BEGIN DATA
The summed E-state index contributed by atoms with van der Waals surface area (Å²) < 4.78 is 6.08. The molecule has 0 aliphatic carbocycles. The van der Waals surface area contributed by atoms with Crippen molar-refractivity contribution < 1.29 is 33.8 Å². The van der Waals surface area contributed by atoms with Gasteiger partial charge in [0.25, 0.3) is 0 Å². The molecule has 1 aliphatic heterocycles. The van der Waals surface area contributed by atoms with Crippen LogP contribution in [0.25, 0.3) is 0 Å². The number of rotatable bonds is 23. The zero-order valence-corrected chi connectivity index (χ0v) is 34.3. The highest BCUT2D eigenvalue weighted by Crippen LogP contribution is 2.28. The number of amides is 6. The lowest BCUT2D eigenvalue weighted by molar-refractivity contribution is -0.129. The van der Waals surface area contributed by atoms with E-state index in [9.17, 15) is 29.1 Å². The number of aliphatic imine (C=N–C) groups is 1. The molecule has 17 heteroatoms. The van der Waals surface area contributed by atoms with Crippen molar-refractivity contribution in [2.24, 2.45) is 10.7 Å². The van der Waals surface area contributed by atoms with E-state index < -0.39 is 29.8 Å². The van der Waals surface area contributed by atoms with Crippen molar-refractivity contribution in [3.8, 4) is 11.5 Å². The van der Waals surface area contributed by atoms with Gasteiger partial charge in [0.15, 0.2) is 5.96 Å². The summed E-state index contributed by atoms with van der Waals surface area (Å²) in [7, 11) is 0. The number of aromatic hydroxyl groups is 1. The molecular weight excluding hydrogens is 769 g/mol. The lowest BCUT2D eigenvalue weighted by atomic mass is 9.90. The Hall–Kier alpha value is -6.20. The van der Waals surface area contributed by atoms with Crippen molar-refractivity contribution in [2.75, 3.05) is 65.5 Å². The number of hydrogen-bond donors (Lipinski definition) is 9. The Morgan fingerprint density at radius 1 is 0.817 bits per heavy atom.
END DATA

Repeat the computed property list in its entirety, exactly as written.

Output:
The summed E-state index contributed by atoms with van der Waals surface area (Å²) < 4.78 is 6.08. The molecule has 0 aliphatic carbocycles. The van der Waals surface area contributed by atoms with Crippen molar-refractivity contribution < 1.29 is 33.8 Å². The van der Waals surface area contributed by atoms with Gasteiger partial charge in [0.25, 0.3) is 0 Å². The molecule has 1 aliphatic heterocycles. The van der Waals surface area contributed by atoms with Crippen LogP contribution in [0.25, 0.3) is 0 Å². The number of rotatable bonds is 23. The zero-order valence-corrected chi connectivity index (χ0v) is 34.3. The highest BCUT2D eigenvalue weighted by Crippen LogP contribution is 2.28. The number of amides is 6. The lowest BCUT2D eigenvalue weighted by molar-refractivity contribution is -0.129. The van der Waals surface area contributed by atoms with E-state index in [9.17, 15) is 29.1 Å². The number of aliphatic imine (C=N–C) groups is 1. The molecule has 17 heteroatoms. The van der Waals surface area contributed by atoms with Crippen molar-refractivity contribution in [2.24, 2.45) is 10.7 Å². The van der Waals surface area contributed by atoms with E-state index < -0.39 is 29.8 Å². The van der Waals surface area contributed by atoms with Crippen molar-refractivity contribution in [3.8, 4) is 11.5 Å². The van der Waals surface area contributed by atoms with Gasteiger partial charge in [0.15, 0.2) is 5.96 Å². The summed E-state index contributed by atoms with van der Waals surface area (Å²) in [7, 11) is 0. The number of aromatic hydroxyl groups is 1. The molecular weight excluding hydrogens is 769 g/mol. The lowest BCUT2D eigenvalue weighted by atomic mass is 9.90. The Hall–Kier alpha value is -6.20. The van der Waals surface area contributed by atoms with Crippen molar-refractivity contribution in [2.75, 3.05) is 65.5 Å². The number of hydrogen-bond donors (Lipinski definition) is 9. The Morgan fingerprint density at radius 1 is 0.817 bits per heavy atom.